The Anatomy of a Good Opening Statement: 7 Winning Tips

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Who wants to hear a good story?

That is what jurors will hear when it’s time for opening statements. You might hear money; your client might hear an out of jail free card, but the person for which you are writing the opening statements will think “I hope this will be worth my time.”

The story you sell has to be good enough to convince the jurors that your version is better than the opposite’s narrative.

Without further ado, here are seven ways to deliver the winning story.

1. Stay Flexible

Everything is easy and nice when you’re the first attorney that delivers their opening statement. But when you’re the second, this is when things get tough, and you must prove your worth.

The first attorney has the power to create an anchoring effect and influence judges with their version of the story. They will present many incriminating facts, and you must be ready to address them and spin them in your favor.

So listen closely to what the other attorney is saying and take down notes. To counterattack the opposite’s side arguments, mention the facts that you can support with evidence or try to dismount the premises made. However, don’t let the opening statement of the other attorney influence yours too much; stick to your structure, and be flexible enough to answer to challenges.

2. Forget the “Beyond A Reasonable Doubt” Concept

Naturally, jurors will try to be as objective as possible and take into consideration every single aspect. They will even try to understand as much as possible – but the way the human brain works is going to make it difficult for them to accomplish that.

Decisions are made at a subconscious level and are mostly influenced by the negative facts. So defense attorneys should not try to dismiss the case of the opposing counsel in a superficial and over-confident way. Don’t assume simply jurors have a “lie detector” when it comes to the unimportant or not plausible information.

3. Don’t Be Shy about Exhibits

Seeing has a greater impact than hearing, so exhibits during opening statements can carry a great impact on the juror’s decision. To display exhibits that will positively influence the juror’s impression, make sure that it is not prejudicial, that it is relevant and that the jurors will admit it in the Court. The elegant thing to do is let the opposing counsel and judge know that you will use exhibits.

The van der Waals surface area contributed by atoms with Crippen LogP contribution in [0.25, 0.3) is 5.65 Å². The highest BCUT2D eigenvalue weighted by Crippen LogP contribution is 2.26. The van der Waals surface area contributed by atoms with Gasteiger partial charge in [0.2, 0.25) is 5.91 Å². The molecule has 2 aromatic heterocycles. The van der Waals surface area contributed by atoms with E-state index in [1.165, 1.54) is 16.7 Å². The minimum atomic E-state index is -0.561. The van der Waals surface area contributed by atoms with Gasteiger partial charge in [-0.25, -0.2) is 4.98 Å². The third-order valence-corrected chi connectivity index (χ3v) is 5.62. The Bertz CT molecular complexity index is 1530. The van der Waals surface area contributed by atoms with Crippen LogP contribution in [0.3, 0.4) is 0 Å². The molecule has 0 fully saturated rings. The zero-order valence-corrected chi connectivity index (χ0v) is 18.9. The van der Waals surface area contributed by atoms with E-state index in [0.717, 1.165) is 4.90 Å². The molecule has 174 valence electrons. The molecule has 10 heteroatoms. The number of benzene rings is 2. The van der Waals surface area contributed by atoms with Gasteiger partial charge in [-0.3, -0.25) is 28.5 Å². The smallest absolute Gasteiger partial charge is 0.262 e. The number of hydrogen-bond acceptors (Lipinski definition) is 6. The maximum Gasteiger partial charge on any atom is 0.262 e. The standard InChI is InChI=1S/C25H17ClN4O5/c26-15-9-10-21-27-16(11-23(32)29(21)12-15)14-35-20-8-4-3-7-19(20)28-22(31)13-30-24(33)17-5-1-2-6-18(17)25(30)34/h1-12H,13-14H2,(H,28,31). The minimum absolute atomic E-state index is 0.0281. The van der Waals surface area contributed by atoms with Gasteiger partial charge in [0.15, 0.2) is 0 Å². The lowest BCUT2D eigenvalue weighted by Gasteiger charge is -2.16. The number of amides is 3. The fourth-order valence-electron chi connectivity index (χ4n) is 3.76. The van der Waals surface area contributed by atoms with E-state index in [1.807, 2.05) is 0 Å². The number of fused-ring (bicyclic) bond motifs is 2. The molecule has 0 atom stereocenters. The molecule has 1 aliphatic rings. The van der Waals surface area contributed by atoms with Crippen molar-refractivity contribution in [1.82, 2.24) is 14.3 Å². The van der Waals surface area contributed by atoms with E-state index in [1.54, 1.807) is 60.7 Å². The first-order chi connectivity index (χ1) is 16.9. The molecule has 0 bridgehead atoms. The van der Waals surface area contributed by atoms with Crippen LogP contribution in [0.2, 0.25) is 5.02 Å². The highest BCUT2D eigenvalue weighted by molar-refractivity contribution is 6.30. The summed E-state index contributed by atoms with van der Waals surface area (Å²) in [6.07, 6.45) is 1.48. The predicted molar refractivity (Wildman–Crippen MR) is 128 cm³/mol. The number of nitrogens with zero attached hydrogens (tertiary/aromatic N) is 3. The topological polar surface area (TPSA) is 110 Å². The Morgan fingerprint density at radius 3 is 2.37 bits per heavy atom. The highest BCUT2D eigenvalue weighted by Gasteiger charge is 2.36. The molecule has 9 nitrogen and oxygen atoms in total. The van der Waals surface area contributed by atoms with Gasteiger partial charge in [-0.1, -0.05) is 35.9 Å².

4. Make Sure You Know Some Storytelling Fundamentals

You must be able to deliver your opening statement to jurors as if you would tell it to a friend. That way, you can establish a familiar connection with them.

Facts will most likely bore them, so try to knit a compelling description of the events. Also, your story must be chronological since it is easier to follow this way. Ultimately, don’t drag the story out for too long – your opening statement shouldn’t be longer than 15 minutes if you wish to keep the jurors hooked.

5. Stick To One Theme

If you are the prosecution, then settle a series of values like the sanctity of home or freedom of speech, and use them throughout the trial. If you are the criminal attorney San Diego, then wait to see what the prosecution presents first to plan your strategy. Also, don’t make the mistake of trying to present two alternative positions “just in case,” because jurors won’t buy it.

An efficient opening must hook the jurors from the first paragraph because you will return to the idea stated there every single time, even at the end of the statement.

6. Don’t Bomb Them With Names

You might indeed have a long list of witnesses, and all might be important, but if you start telling all their names, jurors won’t be able to follow. That is especially true if the witnesses aren’t very relevant to the case. Not telling all the names of the witnesses you have in mind might come in handy later on, if you reconsider some of them at some point.

7. Don’t Stretch Too Much

It might be tempting to start promising things during opening statements, but you are taking a big risk by doing so. If you can’t keep your promise, your credibility will be shredded to pieces. You are free to promise something that you are sure of, however.

How do you prefer to structure your opening statements? Do you have other tips? Share your thoughts in the comments below.

March 15, 2016 · Tim Kevan · Comments Closed
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